Gov’t Will Plug Loopholes In Tax System—Ricketts-Hagan
A deputy Minister of Finance and Economic Planning (MoFEP), Mr Kweku Ricketts-Hagan, has stated the government’s intention to help plug visible loopholes in the tax system in its quest to mobilise more resources for national development.
He said the government needed huge finances to support rapid infrastructural development that could put the economy on a higher growth trajectory to create more employment opportunities for the teeming youth, among others.
“Successful societies in the history of economics were and have been successful as a result of good tax policies that take a holistic approach towards the broader interest of such economies and societies,” the deputy Finance Minister has said.
He said this at a pre-budget consultative forum in Accra. The forum was organised by the Tax Policy Unit (TPU) of the MoFEP in collaboration with the German Good Finance Governance (GIZ).
It brought together representatives from the private sector, development partners, consultants and civil society organisations among other stakeholders.
A Tax Policy Advisor at the MoFEP, Dr Edward Larbi-Siaw, said the forum was meant to solicit for suggestions on how the government could mobilise more revenue to meet its growing expenditure.
He said due to the inability to mobilise more revenue and also spend within the budget, the country had had to battle with the delayed disbursement of allowances and payment for contracts awarded.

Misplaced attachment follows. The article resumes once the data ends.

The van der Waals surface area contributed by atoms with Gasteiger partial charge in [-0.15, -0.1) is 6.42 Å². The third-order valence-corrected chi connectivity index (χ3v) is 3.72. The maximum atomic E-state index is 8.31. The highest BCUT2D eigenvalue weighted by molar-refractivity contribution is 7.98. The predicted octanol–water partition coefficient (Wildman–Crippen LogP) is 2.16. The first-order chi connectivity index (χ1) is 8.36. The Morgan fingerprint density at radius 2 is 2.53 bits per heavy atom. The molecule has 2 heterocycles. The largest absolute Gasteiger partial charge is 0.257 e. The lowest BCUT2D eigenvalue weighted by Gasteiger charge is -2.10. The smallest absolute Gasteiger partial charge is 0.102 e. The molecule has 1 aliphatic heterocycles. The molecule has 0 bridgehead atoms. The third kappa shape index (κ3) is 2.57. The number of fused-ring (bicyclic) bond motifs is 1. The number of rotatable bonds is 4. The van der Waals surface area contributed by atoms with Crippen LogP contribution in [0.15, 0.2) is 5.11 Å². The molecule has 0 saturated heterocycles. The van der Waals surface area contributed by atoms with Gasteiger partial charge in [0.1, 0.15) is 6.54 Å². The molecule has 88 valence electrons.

“Now, about two million of the population is paying direct taxes and this is not encouraging. If we are able to double it to even four million, delays will be a thing of the past. We expect suggestions on how to get another two million citizens to pay taxes,” he said.
Dr Larbi-Siaw noted that it was important for people to appreciate that it was only through taxes that the government could raise adequate funds to support and sustain the country’s socio-economic development agenda.
The Head of the TPU at MoFEP, Mr Anthony S. Dzadzra, said the rationale of the pre-budget forum was to give citizens the chance to make inputs into the budget before proposals were sent to Parliament.
He disclosed that the forum had now been extended to the Ashanti, Eastern and Western regions.
“There have been complaints that people make contributions but do not see it, but I will still say that it is better to have a say though it is difficult to bring every suggestion on board,” he said.
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